- What is your degree of automation? Digital enterprises use technology to train systems and connect devices in order to perform a wide range of tasks and production activities automatically. Pioneers are able to automate not only discrete tasks and production but also analysis and designing. They follow an overarching automation strategy that breaks organizational silos and allow a smooth coordination of people, things and systems – both internally and externally.
- How do you deal with information flow and paperwork in internal operations and customer-facing processes? Information flow from the field to the headquarters and within different departments needs to be fast and accurate. Transactions should be monitored in real-time. Eliminating paperwork from all processes should be a focus area as it fosters operational efficiency, cost effectiveness and sustainability. Whenever regulation imposes paperwork to be in a certain process, challenging the status quo and minimizing the amount of paper load in that process is the attitude of a truly digital enterprise.
- How do you manage the security of online operations and systems? Imagine a “digital virus outbreak”, i.e. a global cyber threat that impacts online operations, will you be able to run online meetings safely? More importantly, will you be able to convince customers that they are safe with their online transactions and that their personal data is protected? Digital champions are experts at cybersecurity issues. Information security policies are strictly followed; event-based monitoring, analysis and remediation are done in real-time.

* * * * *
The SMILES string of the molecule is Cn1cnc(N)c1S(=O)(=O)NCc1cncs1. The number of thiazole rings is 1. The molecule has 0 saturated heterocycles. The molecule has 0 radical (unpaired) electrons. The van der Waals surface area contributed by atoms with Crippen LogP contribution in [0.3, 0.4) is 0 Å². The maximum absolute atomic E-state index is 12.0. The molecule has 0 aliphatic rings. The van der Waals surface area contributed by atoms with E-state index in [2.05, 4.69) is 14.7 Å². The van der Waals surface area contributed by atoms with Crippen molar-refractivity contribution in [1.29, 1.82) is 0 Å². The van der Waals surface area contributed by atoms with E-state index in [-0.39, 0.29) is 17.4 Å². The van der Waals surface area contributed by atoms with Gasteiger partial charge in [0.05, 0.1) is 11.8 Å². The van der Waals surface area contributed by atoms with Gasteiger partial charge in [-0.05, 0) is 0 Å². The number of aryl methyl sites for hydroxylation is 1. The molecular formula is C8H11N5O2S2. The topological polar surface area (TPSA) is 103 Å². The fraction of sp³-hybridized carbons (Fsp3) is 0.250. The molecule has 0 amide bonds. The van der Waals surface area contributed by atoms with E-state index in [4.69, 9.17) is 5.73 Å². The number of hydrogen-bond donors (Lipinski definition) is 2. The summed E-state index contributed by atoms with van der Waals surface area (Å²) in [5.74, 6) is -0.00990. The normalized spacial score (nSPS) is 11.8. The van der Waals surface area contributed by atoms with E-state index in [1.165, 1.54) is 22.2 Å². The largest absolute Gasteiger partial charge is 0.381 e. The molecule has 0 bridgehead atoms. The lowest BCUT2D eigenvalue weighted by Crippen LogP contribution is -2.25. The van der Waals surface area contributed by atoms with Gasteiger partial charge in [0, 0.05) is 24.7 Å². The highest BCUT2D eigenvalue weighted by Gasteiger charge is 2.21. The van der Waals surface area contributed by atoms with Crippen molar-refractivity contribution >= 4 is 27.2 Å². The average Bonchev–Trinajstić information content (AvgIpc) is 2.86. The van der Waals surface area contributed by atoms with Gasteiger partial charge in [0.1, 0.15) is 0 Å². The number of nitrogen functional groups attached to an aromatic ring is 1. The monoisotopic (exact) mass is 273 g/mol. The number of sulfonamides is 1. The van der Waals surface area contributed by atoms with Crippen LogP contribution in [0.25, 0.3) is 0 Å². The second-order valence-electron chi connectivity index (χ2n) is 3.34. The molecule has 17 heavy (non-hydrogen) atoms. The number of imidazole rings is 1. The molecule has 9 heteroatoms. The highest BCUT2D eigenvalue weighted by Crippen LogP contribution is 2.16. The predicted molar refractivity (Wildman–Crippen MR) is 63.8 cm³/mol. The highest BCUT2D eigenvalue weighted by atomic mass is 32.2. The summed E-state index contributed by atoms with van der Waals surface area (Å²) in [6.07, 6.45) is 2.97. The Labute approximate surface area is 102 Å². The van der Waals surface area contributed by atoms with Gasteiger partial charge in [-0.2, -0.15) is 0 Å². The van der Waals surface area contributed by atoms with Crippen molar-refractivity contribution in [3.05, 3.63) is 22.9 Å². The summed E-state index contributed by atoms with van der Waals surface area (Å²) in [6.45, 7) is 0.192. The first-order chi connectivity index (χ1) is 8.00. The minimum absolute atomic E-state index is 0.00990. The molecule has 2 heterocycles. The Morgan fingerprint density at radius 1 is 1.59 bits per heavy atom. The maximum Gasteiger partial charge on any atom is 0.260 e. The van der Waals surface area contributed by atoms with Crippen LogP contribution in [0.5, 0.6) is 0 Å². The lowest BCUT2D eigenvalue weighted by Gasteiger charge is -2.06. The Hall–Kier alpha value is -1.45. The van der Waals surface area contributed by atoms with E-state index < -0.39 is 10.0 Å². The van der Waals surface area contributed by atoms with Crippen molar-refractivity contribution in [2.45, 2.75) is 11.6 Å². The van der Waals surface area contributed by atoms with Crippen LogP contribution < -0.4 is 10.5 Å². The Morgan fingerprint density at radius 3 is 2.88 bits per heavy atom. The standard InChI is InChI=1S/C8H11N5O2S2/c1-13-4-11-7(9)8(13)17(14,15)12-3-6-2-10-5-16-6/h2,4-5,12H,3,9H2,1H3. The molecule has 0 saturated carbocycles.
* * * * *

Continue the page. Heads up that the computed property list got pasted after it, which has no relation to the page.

- Have you been rethinking your value proposition? Digital pioneers are able to quickly develop and deliver enhanced products, services and interactions by human-centric approach. They are able to empathise with customers and create meaningful solutions and offerings. They combine the digital and physical domains to create a seamless customer experience. Moving beyond traditional boundaries of the existing business is the mindset of digital champions.
Many of the capabilities listed above seem to be beyond the reach of a coronavirus. It is true that the extraordinary situation caused by the virus outbreak sparked a new way of working across a wide range of businesses. Yet, organizations must realise that being truly digital is a deeper and broader phenomenon. It takes effort, commitment and time to effectively define and fully realise the value.
THE BETTER NORMAL SERIES
THE BETTER NORMAL #1: “The Better Normal” Will Be Created By Us
THE BETTER NORMAL #2: No way out!
THE BETTER NORMAL #3: Systemic Change or Nudge For The Better Normal
THE BETTER NORMAL #4: A CRITICAL APPROACH TO DIGITAL
THE BETTER NORMAL #5: A CUSTOMER EXPERIENCE PERSPECTIVE
THE BETTER NORMAL #6: The “Real” Resilience Of Supply Chains